PHP Yorkshire returns for its third year
CQRS and Event Sourcing: from concepts to working concept
Workshop by Marco Pivetta in Workshop (12 hour)
CQRS and Event Sourcing are challenging if approached for the first time, and especially if done from scratch. This tutorial will give you an understanding of what CQRS and ES are, including their complexities, advantages and pitfalls. We will help you with modelling, designing and implementing an application relying on these architectural patterns, guiding you through: Domain analysis Involved architectural components Data flow Synchronous/Asynchronous dispatching Implementing domain logic with aggregates Projections Scaling Testing https://www.phpyorkshire.co.uk/people/marco-pivetta/
Jenkins CI/CD with Jenkins X
Workshop by Paul Dragoonis in Workshop (12 hour)
Jenkins X is a project built on top of Jenkins designed to work in conjunction with Docker and Kubernetes. In this workshop, you will learn how to set up your own continuous integration and deployment pipelines using Jenkins X During the first day, you'll learn everything you need to know - all the underlying technologies; Docker, Jenkins and Kubernetes. In the second day, we'll build upon this knowledge while setting up our own Jenkins X cluster in the cloud. Workshop attendees should have a basic understanding of Docker and CI/CD already, however no existing knowledge of Kubernetes is required (although beneficial) https://www.phpyorkshire.co.uk/people/paul-dragoonis/
Websockets calling: Building a Real-time application with PHP
Workshop by Mike Lehan in Workshop (6 hour)
GraphQL Server in PHP with Symfony Flex
Workshop by Renato Mefi in Workshop (6 hour)
"GraphQL represents a massive leap forward for API development." says GitHub. What can we do with it in PHP? This workshop will show you from the basic setup of your GraphQL Server with Symfony, possibly teach you some tricks on Symfony Flex and then start exploring a lot of the powers of GraphQL, handling a more complex schema, treating performance, security and versioning (Schema deprecation), if in time we'll also check some cool tech using promises to fetch data and get a grasp on how to avoid the n+1 issue on APIs. If you're an API developer this workshop might change your way of thinking about it! https://www.phpyorkshire.co.uk/people/renato-mefi/
TDD, DDD & Teamwork
Workshop by Pim Elshoff, Joop Lammerts in Workshop (3 hour)
Do you have difficulties writing effective, helpful tests up front? Have you heard of Domain Driven Design, but are you still unsure when and where to use value objects? Perhaps you've read some books or blog posts, but practical experience can be hard to come by. TDD and DDD are key skills for team members of highly effective, performant teams. Joop and Pim have done dozens of smaller and larger projects using TDD and DDD. They would love to share these good (and bad!) experiences with you! In this workshop you will learn the skills of TDD and DDD, and how to apply them effectively in a team. Asking the rights questions, writing useful tests and creating meaningful code. We can't wait to help you grasp TDD, DDD & Teamwork! https://www.phpyorkshire.co.uk/people/pim-elshoff-joop-lamerts/
Building privacy-conscious projects
Workshop by Heather Burns in Workshop (3 hour)
Protecting your users’ data is the most important thing you will ever do as a developer, but it isn’t always easy to know where to start. Last year at PHP Yorkshire, we learned how to integrate the Privacy by Design framework into your development workflow. This year we're expanding on those lessons to learn how to integrate best privacy practice across your project on the governance, project, and code levels. You'll learn how to define a healthy approach to project privacy; integrate privacy as a fundamental project value; evaluate your project for gaps in resourcing and expertise; and access the growing body of code, design, and resource libraries available to help you along the way. https://www.phpyorkshire.co.uk/people/heather-burns/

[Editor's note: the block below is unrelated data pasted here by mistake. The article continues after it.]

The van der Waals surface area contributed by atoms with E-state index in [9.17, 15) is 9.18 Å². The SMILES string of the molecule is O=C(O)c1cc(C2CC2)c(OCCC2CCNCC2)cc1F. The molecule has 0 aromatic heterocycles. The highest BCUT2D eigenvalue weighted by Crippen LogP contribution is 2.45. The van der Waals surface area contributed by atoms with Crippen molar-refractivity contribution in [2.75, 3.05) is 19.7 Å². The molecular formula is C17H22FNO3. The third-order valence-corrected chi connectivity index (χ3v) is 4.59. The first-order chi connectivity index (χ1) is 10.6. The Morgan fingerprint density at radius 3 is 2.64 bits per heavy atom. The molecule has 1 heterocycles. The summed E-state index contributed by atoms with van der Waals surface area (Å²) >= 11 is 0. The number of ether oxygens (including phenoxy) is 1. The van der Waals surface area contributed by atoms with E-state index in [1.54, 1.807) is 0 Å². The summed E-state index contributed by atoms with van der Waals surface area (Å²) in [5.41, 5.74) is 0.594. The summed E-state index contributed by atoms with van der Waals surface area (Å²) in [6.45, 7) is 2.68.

Talk by Chris Riley in Track 1 (30 minutes)
Welcome to PHP Yorkshire 2019.
A Meritocracy of Pull Requests
Talk by Lorna Mitchell in Track 1 (50 minutes)
We often speak of open source as a meritocracy; everyone's patches are welcome. However with git used in the workplace as well as open source, being good at pull requests is a key career skill for all developers. This talk combines git tips, psychology and years of experience to present key information on working with pull requests. How to open one in a way that will make it more likely to be accepted without drama. How to review and evaluate a pull request so you don't regret it in the morning. How (and if) to merge pull requests, including those big words like rebasing and squashing. And how to close them, merged or not. This talk recommended for everyone who uses pull requests and wants to work on this key skill.
An introduction to Graph Databases in PHP, using Neo4j
Talk by Michelle Sanver in Track 2 (50 minutes)
Traditional relational databases — ironically — are not that good at the complex relationships some modern applications need. Multiple joins and complex sub-queries can gradually take a toll on performance. Graph Databases, on the other hand, are all about relationships. In this talk we will look at using the popular Neo4j graph database with PHP to build efficient relational data for OmNomHub: not your average recipe site.
Top 10 PHP Classic Traps
Talk by Damien Seguy in Track 1 (50 minutes)
PHP has its own treasure chest of classic mistakes that surprises even the most seasoned expert : code that dies just by changing its namespace, strpos() that fails to find strings or arrays that changes without touching them. Do that get on your nerves too? Let’s make a list of them, so we can always teach them to the new guys, spot them during code reviews and kick them out of our code once and for all. Come on, you’re not frightening us?
Build your own Neural Network, with PHP!
Talk by Vítor Brandão in Track 2 (50 minutes)
Curious about all the hype around Machine Learning and Artificial Intelligence? Heard of "Neural Networks" and "Deep Learning" but confused about what it really means? In this talk, you'll see what Artificial Neural Networks (ANN) look like and how they can "learn". And along the way, you'll discover how you can build your own ANN, with PHP of course!